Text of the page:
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For those who haven't listened, this is the first work covered by Swords and Space where I give it a full 5/5 stars. In my view this is destined to be a Sci Fi classic on par with 2001: A Space Odyssey and I am really glad I had the opportunity to see it and discuss it on my radio show.
There's a lot of science in the film and it was all handled in such a way that even a guy like me who generally dislikes and finds "hard" Sci Fi boring, loved it. My wife who is not a Sci Fi person, but consented to watch it because she liked Christopher Nolan's other films, also loved it. This has given new opportunities to learn some more about science:
Astrophysicist Neil deGrasse Tyson has been tweeting about the science behind Interstellar and recently followed-up with an interview with NPR well-worth reading: http://www.npr.org/2014/11/14/363798836/neil-degrasse-tyson-separates-fact-from-fiction-in-interstellar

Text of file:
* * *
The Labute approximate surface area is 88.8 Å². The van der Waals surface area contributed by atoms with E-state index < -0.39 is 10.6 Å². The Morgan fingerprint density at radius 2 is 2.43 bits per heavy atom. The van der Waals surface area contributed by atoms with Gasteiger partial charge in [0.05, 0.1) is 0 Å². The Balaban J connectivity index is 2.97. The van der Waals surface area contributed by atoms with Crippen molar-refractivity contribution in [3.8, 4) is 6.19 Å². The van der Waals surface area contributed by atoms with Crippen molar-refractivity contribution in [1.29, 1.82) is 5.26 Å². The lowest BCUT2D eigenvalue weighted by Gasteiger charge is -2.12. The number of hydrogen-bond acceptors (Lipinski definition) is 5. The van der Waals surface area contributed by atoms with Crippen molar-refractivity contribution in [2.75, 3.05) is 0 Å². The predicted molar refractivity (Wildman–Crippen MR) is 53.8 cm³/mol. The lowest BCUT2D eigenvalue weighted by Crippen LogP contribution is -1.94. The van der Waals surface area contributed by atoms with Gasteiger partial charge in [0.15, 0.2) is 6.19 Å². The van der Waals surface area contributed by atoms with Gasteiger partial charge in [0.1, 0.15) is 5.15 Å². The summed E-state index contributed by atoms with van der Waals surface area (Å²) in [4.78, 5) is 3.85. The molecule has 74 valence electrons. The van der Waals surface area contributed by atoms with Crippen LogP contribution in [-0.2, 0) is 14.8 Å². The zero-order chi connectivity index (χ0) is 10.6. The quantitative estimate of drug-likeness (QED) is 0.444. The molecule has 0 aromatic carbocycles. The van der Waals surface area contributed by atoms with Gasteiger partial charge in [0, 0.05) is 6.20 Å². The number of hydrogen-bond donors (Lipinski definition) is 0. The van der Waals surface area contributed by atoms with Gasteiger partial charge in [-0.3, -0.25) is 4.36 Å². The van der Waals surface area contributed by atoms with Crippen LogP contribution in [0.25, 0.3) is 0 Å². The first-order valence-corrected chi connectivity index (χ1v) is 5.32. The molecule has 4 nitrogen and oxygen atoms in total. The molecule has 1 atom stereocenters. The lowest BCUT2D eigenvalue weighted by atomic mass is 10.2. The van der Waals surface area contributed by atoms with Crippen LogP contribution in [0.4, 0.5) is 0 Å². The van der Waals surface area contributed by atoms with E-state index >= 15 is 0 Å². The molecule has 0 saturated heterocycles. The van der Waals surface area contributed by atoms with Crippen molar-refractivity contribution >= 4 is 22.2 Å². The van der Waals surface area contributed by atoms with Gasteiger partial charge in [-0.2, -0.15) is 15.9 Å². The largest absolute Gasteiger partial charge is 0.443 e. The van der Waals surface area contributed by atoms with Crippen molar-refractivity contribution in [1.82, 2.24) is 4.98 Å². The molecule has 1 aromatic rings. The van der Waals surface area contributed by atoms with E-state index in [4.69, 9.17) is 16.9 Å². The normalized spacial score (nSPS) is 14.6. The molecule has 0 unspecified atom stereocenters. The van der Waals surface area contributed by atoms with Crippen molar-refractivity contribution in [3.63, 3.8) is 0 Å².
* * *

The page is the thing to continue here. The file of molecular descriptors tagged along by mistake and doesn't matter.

Another science-ish topic we covered on the show was Christopher Nolan's refreshing new take on Artificial Intelligence which I thought was really well done, and really ought to be the gold standard in Sci Fi versus (with all due respect) Isaac Asimov's rules that dominate the genre. Here's an article that echoes my thoughts so rather than rewriting in my own words I'll just share the link: TARS, the Interstellar robot, should be the future of artificial intelligence.
Finally, Hans Zimmer posted his reasons for delaying the release of the Interstellar soundtrack on Quora: http://www.quora.com/Why-has-